Recently, US Interior secretary Ryan Zinke announced that he is directing his staff to accelerate the recovery planning process for the grizzlies in the North Cascades to eventually help restore the grizzly back into the area. Because of that decision, here are some facts about the grizzly bear (Ursus arctos).
[ONE] These bears are often 3-4 feet tall at the shoulder but when standing up, they can be up to 8 feet tall! They can also weigh anywhere between 250-600 pounds and are omnivores and opportunistic eaters. Not much is known about their diet in the North Cascades but grizzlies in other areas have a diet that consists primarily of vegetation (i.e. berries, grass, roots, bulbs). They’ve also been known to eat dead animals, insects, fish, and will steal killed animals from other predators. [Information from: North Cascades National Park]
[TWO] They’re called ‘grizzlies’ because of their fur actually! Edward Umfreville was a Canadian explorer/author and was the first to officially document this species in writing in 1790. He described them as the ‘grizzle bear’, referring to their mix of dark and white hairs. Five years after that documentation, Scottish explorer Sir Alexander MacKenzie documented some tracks and attributed them to a ‘grisly bear’. Lewis and Clark even helped cement the bear’s place in history in 1805 but even they used both ‘grisly’ and later on, ‘grizzly’ to describe it.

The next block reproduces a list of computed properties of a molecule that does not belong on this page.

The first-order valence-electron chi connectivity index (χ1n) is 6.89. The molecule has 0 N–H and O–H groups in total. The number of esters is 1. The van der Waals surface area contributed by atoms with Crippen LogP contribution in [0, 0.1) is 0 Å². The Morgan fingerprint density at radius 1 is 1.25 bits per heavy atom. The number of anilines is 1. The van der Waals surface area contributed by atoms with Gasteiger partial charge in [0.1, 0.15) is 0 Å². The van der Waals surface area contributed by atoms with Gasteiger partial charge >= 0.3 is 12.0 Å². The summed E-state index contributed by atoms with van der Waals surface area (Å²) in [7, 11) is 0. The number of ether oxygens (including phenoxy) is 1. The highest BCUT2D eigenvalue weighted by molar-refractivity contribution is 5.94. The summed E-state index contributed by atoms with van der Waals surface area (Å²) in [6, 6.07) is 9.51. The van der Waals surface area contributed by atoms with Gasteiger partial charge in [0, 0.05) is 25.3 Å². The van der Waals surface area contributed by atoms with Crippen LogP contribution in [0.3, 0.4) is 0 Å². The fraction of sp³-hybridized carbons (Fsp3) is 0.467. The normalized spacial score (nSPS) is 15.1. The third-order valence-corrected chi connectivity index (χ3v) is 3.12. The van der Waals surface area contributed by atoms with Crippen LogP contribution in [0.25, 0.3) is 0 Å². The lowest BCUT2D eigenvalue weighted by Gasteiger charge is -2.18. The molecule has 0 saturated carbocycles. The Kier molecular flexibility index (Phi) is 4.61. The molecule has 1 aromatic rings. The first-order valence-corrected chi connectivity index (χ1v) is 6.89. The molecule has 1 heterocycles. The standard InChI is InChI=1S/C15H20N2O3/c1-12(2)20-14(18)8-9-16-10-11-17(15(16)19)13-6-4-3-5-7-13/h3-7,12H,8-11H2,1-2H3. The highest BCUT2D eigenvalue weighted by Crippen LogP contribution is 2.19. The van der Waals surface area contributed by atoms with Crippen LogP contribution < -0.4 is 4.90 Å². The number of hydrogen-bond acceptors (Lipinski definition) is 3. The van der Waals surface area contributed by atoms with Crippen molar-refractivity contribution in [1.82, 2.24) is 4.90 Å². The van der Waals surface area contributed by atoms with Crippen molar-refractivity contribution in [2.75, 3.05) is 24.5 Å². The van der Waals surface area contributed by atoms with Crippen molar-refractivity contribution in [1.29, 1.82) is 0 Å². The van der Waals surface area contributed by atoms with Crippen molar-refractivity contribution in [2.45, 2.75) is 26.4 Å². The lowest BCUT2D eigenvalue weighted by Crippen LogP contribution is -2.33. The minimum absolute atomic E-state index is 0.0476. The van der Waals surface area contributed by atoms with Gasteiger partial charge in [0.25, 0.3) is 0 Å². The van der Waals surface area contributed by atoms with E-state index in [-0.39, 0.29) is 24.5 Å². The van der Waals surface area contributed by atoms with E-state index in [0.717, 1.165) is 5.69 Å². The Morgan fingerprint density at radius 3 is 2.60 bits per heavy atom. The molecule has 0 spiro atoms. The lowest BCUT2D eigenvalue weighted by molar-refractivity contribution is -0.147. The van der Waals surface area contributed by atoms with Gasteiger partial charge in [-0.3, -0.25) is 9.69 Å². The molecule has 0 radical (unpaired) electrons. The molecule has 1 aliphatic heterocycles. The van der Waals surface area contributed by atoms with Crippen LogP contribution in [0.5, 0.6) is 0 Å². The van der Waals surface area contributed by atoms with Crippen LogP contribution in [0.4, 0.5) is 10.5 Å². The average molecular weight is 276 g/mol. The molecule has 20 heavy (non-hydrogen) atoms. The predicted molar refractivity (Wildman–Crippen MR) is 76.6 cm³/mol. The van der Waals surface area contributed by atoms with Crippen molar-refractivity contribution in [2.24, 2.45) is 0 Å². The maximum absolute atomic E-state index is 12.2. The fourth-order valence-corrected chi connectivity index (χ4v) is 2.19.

- Why returning grizzlies to the North Cascades is the right thing to do by Ron Judd, Seattle Times
[THREE] The grizzly population in the North Cascades is very, very tiny and human intervention (in the form of reintroduction) might be the best way to help this species survive in the area. While there are many other bears in the area, the Fish and Wildlife Service estimates that the current grizzly population in the area is less than 20 bears.
[FOUR] The odds that you’ll have a run in with a grizzly bear in the North Cascades is very slim now and that’ll probably still stay the same with the slow introduction of grizzlies, as they have a slow reproduction system and they don’t like to interact with people. One option that’s being considered has the grizzly population growing to be around 100 bears in the North Cascades within a few decades.
- Human-grizzly conflict is fueled by desperation by Gloria Dickie, Hakai Magazine
[FIVE] Grizzly bears are important to the ecosystem they live in and are considered an ‘umbrella species’. An ‘umbrella species’ is a species whose protections in turn help protect other animals in the same ecosystem. By protecting grizzly bears and their habitat, there are other animals in the same ecosystem that are indirectly helped.
ADDITIONAL NOTE: There are resources on how to stay safe in bear country, something that can be beneficial for both humans and grizzlies. If you’re planning a hike or overnight trip into any bear country, it’ll be important to know how to safely interact with any bear.